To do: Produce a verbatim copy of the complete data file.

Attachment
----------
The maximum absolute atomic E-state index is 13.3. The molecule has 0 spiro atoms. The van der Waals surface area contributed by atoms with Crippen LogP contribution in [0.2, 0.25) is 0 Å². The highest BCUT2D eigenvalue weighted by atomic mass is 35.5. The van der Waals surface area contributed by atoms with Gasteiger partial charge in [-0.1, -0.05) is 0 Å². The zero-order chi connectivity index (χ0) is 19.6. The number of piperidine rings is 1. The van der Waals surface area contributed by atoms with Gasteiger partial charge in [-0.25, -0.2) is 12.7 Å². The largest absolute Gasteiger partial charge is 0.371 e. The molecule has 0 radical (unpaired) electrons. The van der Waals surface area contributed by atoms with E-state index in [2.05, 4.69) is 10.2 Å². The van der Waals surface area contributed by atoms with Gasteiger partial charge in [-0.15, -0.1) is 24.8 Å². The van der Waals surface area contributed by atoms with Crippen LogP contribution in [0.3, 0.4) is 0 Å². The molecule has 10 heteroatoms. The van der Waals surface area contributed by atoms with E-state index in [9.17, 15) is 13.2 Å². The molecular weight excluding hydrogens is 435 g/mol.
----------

The maximum absolute atomic E-state index is 13.3. The molecule has 0 spiro atoms. The van der Waals surface area contributed by atoms with Crippen LogP contribution in [0.2, 0.25) is 0 Å². The highest BCUT2D eigenvalue weighted by atomic mass is 35.5. The van der Waals surface area contributed by atoms with Gasteiger partial charge in [-0.1, -0.05) is 0 Å². The zero-order chi connectivity index (χ0) is 19.6. The number of piperidine rings is 1. The van der Waals surface area contributed by atoms with Gasteiger partial charge in [-0.25, -0.2) is 12.7 Å². The largest absolute Gasteiger partial charge is 0.371 e. The molecule has 0 radical (unpaired) electrons. The van der Waals surface area contributed by atoms with E-state index in [2.05, 4.69) is 10.2 Å². The van der Waals surface area contributed by atoms with Gasteiger partial charge in [-0.15, -0.1) is 24.8 Å². The van der Waals surface area contributed by atoms with Crippen LogP contribution in [0.3, 0.4) is 0 Å². The molecule has 10 heteroatoms. The van der Waals surface area contributed by atoms with E-state index in [9.17, 15) is 13.2 Å². The molecular weight excluding hydrogens is 435 g/mol.